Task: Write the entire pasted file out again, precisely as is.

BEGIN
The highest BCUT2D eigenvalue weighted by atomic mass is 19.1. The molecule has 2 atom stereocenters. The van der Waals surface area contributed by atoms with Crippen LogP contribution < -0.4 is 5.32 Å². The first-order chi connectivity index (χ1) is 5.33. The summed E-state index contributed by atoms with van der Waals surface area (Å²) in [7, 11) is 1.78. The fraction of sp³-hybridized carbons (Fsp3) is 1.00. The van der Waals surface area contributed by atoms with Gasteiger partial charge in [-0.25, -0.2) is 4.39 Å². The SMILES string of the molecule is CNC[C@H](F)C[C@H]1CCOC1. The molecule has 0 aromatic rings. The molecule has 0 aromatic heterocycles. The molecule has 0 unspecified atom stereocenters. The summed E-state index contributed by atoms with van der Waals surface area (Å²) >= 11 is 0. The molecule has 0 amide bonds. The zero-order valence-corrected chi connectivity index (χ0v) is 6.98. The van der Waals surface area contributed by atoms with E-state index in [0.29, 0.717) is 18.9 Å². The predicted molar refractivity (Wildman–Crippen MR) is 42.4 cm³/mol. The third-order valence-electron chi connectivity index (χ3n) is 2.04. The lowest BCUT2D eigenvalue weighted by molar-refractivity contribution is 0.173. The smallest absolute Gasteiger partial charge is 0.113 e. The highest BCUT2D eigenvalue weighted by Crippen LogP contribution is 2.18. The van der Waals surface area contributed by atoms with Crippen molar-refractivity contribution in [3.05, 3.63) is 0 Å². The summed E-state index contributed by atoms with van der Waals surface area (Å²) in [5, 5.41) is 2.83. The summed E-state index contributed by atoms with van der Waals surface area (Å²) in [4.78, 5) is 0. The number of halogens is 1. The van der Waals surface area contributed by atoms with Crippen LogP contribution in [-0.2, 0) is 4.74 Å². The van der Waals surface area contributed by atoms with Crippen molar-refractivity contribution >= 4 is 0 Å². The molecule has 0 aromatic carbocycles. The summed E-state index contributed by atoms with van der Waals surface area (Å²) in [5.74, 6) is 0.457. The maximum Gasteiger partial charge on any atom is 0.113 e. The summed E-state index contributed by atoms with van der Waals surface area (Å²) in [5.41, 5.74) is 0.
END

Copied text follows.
The highest BCUT2D eigenvalue weighted by atomic mass is 19.1. The molecule has 2 atom stereocenters. The van der Waals surface area contributed by atoms with Crippen LogP contribution < -0.4 is 5.32 Å². The first-order chi connectivity index (χ1) is 5.33. The summed E-state index contributed by atoms with van der Waals surface area (Å²) in [7, 11) is 1.78. The fraction of sp³-hybridized carbons (Fsp3) is 1.00. The van der Waals surface area contributed by atoms with Gasteiger partial charge in [-0.25, -0.2) is 4.39 Å². The SMILES string of the molecule is CNC[C@H](F)C[C@H]1CCOC1. The molecule has 0 aromatic rings. The molecule has 0 aromatic heterocycles. The molecule has 0 unspecified atom stereocenters. The summed E-state index contributed by atoms with van der Waals surface area (Å²) >= 11 is 0. The molecule has 0 amide bonds. The zero-order valence-corrected chi connectivity index (χ0v) is 6.98. The van der Waals surface area contributed by atoms with E-state index in [0.29, 0.717) is 18.9 Å². The predicted molar refractivity (Wildman–Crippen MR) is 42.4 cm³/mol. The third-order valence-electron chi connectivity index (χ3n) is 2.04. The lowest BCUT2D eigenvalue weighted by molar-refractivity contribution is 0.173. The smallest absolute Gasteiger partial charge is 0.113 e. The highest BCUT2D eigenvalue weighted by Crippen LogP contribution is 2.18. The van der Waals surface area contributed by atoms with Crippen molar-refractivity contribution in [3.05, 3.63) is 0 Å². The summed E-state index contributed by atoms with van der Waals surface area (Å²) in [5, 5.41) is 2.83. The summed E-state index contributed by atoms with van der Waals surface area (Å²) in [4.78, 5) is 0. The number of halogens is 1. The van der Waals surface area contributed by atoms with Crippen LogP contribution in [-0.2, 0) is 4.74 Å². The van der Waals surface area contributed by atoms with Crippen molar-refractivity contribution >= 4 is 0 Å². The molecule has 0 aromatic carbocycles. The summed E-state index contributed by atoms with van der Waals surface area (Å²) in [5.74, 6) is 0.457. The maximum Gasteiger partial charge on any atom is 0.113 e. The summed E-state index contributed by atoms with van der Waals surface area (Å²) in [5.41, 5.74) is 0.